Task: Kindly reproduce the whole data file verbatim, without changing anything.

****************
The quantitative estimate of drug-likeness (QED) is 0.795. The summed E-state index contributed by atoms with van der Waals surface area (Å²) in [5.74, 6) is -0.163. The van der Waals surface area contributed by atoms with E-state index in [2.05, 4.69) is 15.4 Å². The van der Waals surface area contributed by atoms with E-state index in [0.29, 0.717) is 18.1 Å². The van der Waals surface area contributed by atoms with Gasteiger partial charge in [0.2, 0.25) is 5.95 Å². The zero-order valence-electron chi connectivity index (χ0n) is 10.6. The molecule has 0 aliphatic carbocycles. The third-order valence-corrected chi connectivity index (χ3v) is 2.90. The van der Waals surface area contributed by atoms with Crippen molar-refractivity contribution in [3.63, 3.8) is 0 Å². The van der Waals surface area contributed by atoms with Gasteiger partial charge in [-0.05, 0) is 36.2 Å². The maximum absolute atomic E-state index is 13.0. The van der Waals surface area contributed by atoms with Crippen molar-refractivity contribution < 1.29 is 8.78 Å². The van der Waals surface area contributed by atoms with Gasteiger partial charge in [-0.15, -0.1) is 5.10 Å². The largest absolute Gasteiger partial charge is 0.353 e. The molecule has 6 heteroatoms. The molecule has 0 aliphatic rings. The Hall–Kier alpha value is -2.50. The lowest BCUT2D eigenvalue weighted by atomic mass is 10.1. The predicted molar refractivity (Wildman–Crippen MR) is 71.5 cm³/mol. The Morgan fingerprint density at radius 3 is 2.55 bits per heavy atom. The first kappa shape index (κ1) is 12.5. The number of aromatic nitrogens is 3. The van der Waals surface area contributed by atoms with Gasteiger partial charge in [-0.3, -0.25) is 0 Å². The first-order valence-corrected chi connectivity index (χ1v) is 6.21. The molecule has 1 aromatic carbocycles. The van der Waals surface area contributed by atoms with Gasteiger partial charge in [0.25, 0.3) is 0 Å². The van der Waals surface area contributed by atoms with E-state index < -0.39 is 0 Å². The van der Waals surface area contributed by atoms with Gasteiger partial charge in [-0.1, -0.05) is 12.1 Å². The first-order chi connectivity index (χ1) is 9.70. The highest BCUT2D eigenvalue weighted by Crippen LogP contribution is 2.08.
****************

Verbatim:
The quantitative estimate of drug-likeness (QED) is 0.795. The summed E-state index contributed by atoms with van der Waals surface area (Å²) in [5.74, 6) is -0.163. The van der Waals surface area contributed by atoms with E-state index in [2.05, 4.69) is 15.4 Å². The van der Waals surface area contributed by atoms with E-state index in [0.29, 0.717) is 18.1 Å². The van der Waals surface area contributed by atoms with Gasteiger partial charge in [0.2, 0.25) is 5.95 Å². The zero-order valence-electron chi connectivity index (χ0n) is 10.6. The molecule has 0 aliphatic carbocycles. The third-order valence-corrected chi connectivity index (χ3v) is 2.90. The van der Waals surface area contributed by atoms with Crippen molar-refractivity contribution in [3.63, 3.8) is 0 Å². The van der Waals surface area contributed by atoms with Gasteiger partial charge in [-0.05, 0) is 36.2 Å². The maximum absolute atomic E-state index is 13.0. The van der Waals surface area contributed by atoms with Crippen molar-refractivity contribution < 1.29 is 8.78 Å². The van der Waals surface area contributed by atoms with Gasteiger partial charge in [-0.15, -0.1) is 5.10 Å². The largest absolute Gasteiger partial charge is 0.353 e. The molecule has 6 heteroatoms. The molecule has 0 aliphatic rings. The Hall–Kier alpha value is -2.50. The lowest BCUT2D eigenvalue weighted by atomic mass is 10.1. The predicted molar refractivity (Wildman–Crippen MR) is 71.5 cm³/mol. The Morgan fingerprint density at radius 3 is 2.55 bits per heavy atom. The first kappa shape index (κ1) is 12.5. The number of aromatic nitrogens is 3. The van der Waals surface area contributed by atoms with Gasteiger partial charge in [-0.3, -0.25) is 0 Å². The first-order valence-corrected chi connectivity index (χ1v) is 6.21. The molecule has 1 aromatic carbocycles. The van der Waals surface area contributed by atoms with Gasteiger partial charge in [0.25, 0.3) is 0 Å². The van der Waals surface area contributed by atoms with E-state index < -0.39 is 0 Å². The van der Waals surface area contributed by atoms with Gasteiger partial charge in [-0.1, -0.05) is 12.1 Å². The first-order chi connectivity index (χ1) is 9.70. The highest BCUT2D eigenvalue weighted by Crippen LogP contribution is 2.08.